“Furuya at his most deranged—a masterpiece of gore and debauchery that will have your brain screaming in horror even as you read on in rapture. The plotline is simple enough—the Light Club’s descent into madness shows how absolute power corrupts absolutely—but the complex themes and details make it unforgettable… It’s shocking, disturbing, revolting—and an instant pick for one of the year’s best. Grade: A-” —Anime News Network
“It’s a gripping read—quite literally—as when it arrived I began absent-mindedly reading the first few pages and ended up sitting down in my kitchen and reading the whole book in one sitting… If you’re looking for something violent, sexual, revolting and thought-provoking, then Lychee Light Club is a solid pick. It’s definitely one of the better manga I’ve read so far this year. Score: 9/10” —Japanator
“The manga is in a way a tragic love story and a horror novel at the same time that will leave the reader a bit shocked and enthralled… The translations all read well and their placement is great, avoiding getting in the way of the images… A great read. Grade: 4.5/5” —Examiner.com
“Gore so lovingly depicted that it almost transcends and becomes art… Make no mistake about it, this is a book filled with sadism, horrific violence and sexual situations, and depraved behavior. But it has a human heart in its Frankenstein-esque robot, and what I’ll take from it is not the scenes of people being cut open and smashed into bits… More manga as thought-provoking as this, please.” —A Case Suitable for Treatment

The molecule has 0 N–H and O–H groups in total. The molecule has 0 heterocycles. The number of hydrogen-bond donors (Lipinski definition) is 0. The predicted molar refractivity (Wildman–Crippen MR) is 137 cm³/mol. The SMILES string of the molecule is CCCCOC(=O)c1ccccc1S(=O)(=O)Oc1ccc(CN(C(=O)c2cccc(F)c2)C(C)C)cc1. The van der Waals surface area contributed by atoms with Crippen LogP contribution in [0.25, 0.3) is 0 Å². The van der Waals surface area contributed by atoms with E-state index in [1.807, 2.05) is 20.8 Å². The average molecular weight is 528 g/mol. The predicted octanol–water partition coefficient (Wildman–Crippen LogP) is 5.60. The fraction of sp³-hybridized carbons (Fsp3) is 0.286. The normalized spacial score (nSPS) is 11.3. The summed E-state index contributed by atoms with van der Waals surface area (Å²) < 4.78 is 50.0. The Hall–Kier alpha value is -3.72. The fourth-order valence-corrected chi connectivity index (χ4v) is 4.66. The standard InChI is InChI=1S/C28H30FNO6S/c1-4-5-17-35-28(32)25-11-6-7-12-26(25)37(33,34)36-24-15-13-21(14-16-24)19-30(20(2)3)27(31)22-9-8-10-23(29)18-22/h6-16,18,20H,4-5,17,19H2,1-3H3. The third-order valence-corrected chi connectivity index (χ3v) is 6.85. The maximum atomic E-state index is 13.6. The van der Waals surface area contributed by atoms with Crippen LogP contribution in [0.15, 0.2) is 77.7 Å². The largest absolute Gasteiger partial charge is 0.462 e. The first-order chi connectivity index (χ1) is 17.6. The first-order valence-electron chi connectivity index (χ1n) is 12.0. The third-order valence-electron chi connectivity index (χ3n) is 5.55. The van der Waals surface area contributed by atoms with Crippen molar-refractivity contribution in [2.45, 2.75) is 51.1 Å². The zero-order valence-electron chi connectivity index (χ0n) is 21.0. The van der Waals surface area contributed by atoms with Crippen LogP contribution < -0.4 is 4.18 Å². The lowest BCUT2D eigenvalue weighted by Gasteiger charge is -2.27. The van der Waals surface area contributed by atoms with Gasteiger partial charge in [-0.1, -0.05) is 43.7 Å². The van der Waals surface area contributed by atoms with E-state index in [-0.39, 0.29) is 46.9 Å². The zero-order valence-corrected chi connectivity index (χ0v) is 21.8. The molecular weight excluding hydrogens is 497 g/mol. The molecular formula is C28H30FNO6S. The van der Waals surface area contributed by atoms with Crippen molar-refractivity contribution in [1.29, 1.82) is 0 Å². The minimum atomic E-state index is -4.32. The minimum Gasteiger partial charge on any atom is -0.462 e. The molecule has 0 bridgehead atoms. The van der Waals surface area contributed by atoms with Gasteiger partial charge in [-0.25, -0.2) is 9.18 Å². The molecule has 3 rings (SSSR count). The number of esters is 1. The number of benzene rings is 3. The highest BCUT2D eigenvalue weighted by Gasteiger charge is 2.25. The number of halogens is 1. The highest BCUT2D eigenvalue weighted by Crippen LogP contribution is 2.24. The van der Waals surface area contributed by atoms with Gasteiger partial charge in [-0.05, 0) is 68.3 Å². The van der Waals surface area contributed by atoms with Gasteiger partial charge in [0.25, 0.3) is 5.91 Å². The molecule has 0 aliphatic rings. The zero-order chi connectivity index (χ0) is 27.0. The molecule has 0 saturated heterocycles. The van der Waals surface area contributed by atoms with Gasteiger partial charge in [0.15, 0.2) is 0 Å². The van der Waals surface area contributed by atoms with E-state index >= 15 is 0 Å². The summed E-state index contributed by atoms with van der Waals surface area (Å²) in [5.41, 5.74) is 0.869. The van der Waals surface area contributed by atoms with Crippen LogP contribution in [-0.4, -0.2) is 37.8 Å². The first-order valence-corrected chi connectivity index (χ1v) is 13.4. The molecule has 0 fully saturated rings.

"[Furuya's art] is refined and delicate with a dark edge...It's a creative, cerebral, and occasionally wry take on a genre that usually favors action over irony."--About.com
"[Design] is undoubtedly Furuya’s chief asset as an artist and he deploys this in spurts throughout the work at hand. Furuya’s approach is akin to a type of popular surrealism which owes much to Dali and Magritte."--Hooded Ultilitarian
About the Author
Upon entering high school, Furuya began to embrace his darkside experimenting with subculture and the undergroud art scene. An early participant in the Tokyo version of the Le Théâtre du Grand-Guignol, he started off with them creating puppets and set designs for their elaborate performances. After graduating from university, Usamaru turned his attention to the world of comics. His early projects combined the surreal with extremely modern political commentary winning him critical acclaim worldwide for his juxtapositions of Tokyo youth and their suit wearing salaryman counterparts. Since his debut in 1994, Furuya has gone to draw 16 titles for Japan's leading comics publishers Shogakukan and Shueisha (publishers of Shonen Jump).